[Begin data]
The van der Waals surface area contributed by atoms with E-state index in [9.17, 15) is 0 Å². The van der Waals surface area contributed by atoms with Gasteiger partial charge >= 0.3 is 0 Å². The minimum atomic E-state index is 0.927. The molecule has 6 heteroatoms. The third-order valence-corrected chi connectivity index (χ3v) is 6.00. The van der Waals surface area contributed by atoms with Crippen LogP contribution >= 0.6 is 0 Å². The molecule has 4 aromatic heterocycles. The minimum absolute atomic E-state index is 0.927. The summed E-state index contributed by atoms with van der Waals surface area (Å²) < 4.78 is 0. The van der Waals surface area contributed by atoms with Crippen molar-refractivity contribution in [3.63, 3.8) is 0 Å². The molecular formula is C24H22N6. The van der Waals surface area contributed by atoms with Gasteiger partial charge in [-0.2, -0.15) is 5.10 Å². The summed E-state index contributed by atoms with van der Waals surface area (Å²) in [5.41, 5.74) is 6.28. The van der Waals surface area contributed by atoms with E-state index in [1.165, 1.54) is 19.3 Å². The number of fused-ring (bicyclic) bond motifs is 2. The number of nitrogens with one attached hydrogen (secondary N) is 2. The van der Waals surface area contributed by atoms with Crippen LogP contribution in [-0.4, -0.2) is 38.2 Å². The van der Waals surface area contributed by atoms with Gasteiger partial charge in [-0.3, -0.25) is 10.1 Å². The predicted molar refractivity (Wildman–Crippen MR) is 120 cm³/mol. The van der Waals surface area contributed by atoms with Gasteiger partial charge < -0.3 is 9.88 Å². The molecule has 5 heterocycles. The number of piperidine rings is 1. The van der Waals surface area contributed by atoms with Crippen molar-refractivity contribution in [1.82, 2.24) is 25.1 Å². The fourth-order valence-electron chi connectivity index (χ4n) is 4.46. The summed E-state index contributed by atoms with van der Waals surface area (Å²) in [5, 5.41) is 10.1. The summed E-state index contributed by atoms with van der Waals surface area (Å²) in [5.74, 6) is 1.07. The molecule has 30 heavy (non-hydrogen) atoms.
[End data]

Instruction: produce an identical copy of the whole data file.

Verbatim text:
The van der Waals surface area contributed by atoms with E-state index in [9.17, 15) is 0 Å². The van der Waals surface area contributed by atoms with Gasteiger partial charge >= 0.3 is 0 Å². The minimum atomic E-state index is 0.927. The molecule has 6 heteroatoms. The third-order valence-corrected chi connectivity index (χ3v) is 6.00. The van der Waals surface area contributed by atoms with Crippen LogP contribution >= 0.6 is 0 Å². The molecule has 4 aromatic heterocycles. The minimum absolute atomic E-state index is 0.927. The summed E-state index contributed by atoms with van der Waals surface area (Å²) < 4.78 is 0. The van der Waals surface area contributed by atoms with Crippen molar-refractivity contribution in [3.63, 3.8) is 0 Å². The molecular formula is C24H22N6. The van der Waals surface area contributed by atoms with Gasteiger partial charge in [-0.2, -0.15) is 5.10 Å². The summed E-state index contributed by atoms with van der Waals surface area (Å²) in [5.41, 5.74) is 6.28. The van der Waals surface area contributed by atoms with E-state index in [1.165, 1.54) is 19.3 Å². The number of fused-ring (bicyclic) bond motifs is 2. The number of nitrogens with one attached hydrogen (secondary N) is 2. The van der Waals surface area contributed by atoms with Crippen LogP contribution in [-0.4, -0.2) is 38.2 Å². The van der Waals surface area contributed by atoms with Gasteiger partial charge in [-0.3, -0.25) is 10.1 Å². The predicted molar refractivity (Wildman–Crippen MR) is 120 cm³/mol. The van der Waals surface area contributed by atoms with Gasteiger partial charge < -0.3 is 9.88 Å². The molecule has 5 heterocycles. The number of piperidine rings is 1. The van der Waals surface area contributed by atoms with Crippen molar-refractivity contribution in [1.82, 2.24) is 25.1 Å². The fourth-order valence-electron chi connectivity index (χ4n) is 4.46. The summed E-state index contributed by atoms with van der Waals surface area (Å²) in [5, 5.41) is 10.1. The summed E-state index contributed by atoms with van der Waals surface area (Å²) in [5.74, 6) is 1.07. The molecule has 30 heavy (non-hydrogen) atoms.